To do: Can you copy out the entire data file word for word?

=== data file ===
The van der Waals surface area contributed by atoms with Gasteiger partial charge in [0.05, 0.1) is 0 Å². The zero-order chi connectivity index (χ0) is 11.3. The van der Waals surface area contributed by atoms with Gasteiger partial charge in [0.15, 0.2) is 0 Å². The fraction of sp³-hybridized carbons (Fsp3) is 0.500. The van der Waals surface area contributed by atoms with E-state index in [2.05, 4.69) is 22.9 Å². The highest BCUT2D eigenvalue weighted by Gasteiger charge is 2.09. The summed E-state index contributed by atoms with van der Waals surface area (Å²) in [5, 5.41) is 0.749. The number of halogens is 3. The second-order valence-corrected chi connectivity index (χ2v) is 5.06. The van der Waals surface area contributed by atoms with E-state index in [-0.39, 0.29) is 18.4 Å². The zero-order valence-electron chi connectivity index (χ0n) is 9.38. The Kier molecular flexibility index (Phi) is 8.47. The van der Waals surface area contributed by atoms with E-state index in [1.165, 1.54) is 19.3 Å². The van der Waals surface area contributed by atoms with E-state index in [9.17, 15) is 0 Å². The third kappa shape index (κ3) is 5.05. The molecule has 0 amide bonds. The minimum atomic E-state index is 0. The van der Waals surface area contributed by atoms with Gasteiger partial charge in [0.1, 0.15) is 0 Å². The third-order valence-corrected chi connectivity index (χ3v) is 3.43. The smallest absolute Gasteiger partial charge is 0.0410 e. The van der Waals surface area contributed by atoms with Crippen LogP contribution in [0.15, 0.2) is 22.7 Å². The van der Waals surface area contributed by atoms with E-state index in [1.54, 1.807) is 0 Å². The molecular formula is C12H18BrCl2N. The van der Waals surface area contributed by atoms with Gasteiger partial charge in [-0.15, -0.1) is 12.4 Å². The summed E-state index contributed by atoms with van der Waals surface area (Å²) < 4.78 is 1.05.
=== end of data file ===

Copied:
The van der Waals surface area contributed by atoms with Gasteiger partial charge in [0.05, 0.1) is 0 Å². The zero-order chi connectivity index (χ0) is 11.3. The van der Waals surface area contributed by atoms with Gasteiger partial charge in [0.15, 0.2) is 0 Å². The fraction of sp³-hybridized carbons (Fsp3) is 0.500. The van der Waals surface area contributed by atoms with E-state index in [2.05, 4.69) is 22.9 Å². The highest BCUT2D eigenvalue weighted by Gasteiger charge is 2.09. The summed E-state index contributed by atoms with van der Waals surface area (Å²) in [5, 5.41) is 0.749. The number of halogens is 3. The second-order valence-corrected chi connectivity index (χ2v) is 5.06. The van der Waals surface area contributed by atoms with E-state index in [-0.39, 0.29) is 18.4 Å². The zero-order valence-electron chi connectivity index (χ0n) is 9.38. The Kier molecular flexibility index (Phi) is 8.47. The van der Waals surface area contributed by atoms with E-state index in [1.165, 1.54) is 19.3 Å². The van der Waals surface area contributed by atoms with E-state index in [9.17, 15) is 0 Å². The third kappa shape index (κ3) is 5.05. The molecule has 0 amide bonds. The minimum atomic E-state index is 0. The van der Waals surface area contributed by atoms with Gasteiger partial charge in [0.1, 0.15) is 0 Å². The third-order valence-corrected chi connectivity index (χ3v) is 3.43. The smallest absolute Gasteiger partial charge is 0.0410 e. The van der Waals surface area contributed by atoms with Crippen LogP contribution in [0.15, 0.2) is 22.7 Å². The van der Waals surface area contributed by atoms with E-state index in [1.54, 1.807) is 0 Å². The molecular formula is C12H18BrCl2N. The van der Waals surface area contributed by atoms with Gasteiger partial charge in [-0.15, -0.1) is 12.4 Å². The summed E-state index contributed by atoms with van der Waals surface area (Å²) < 4.78 is 1.05.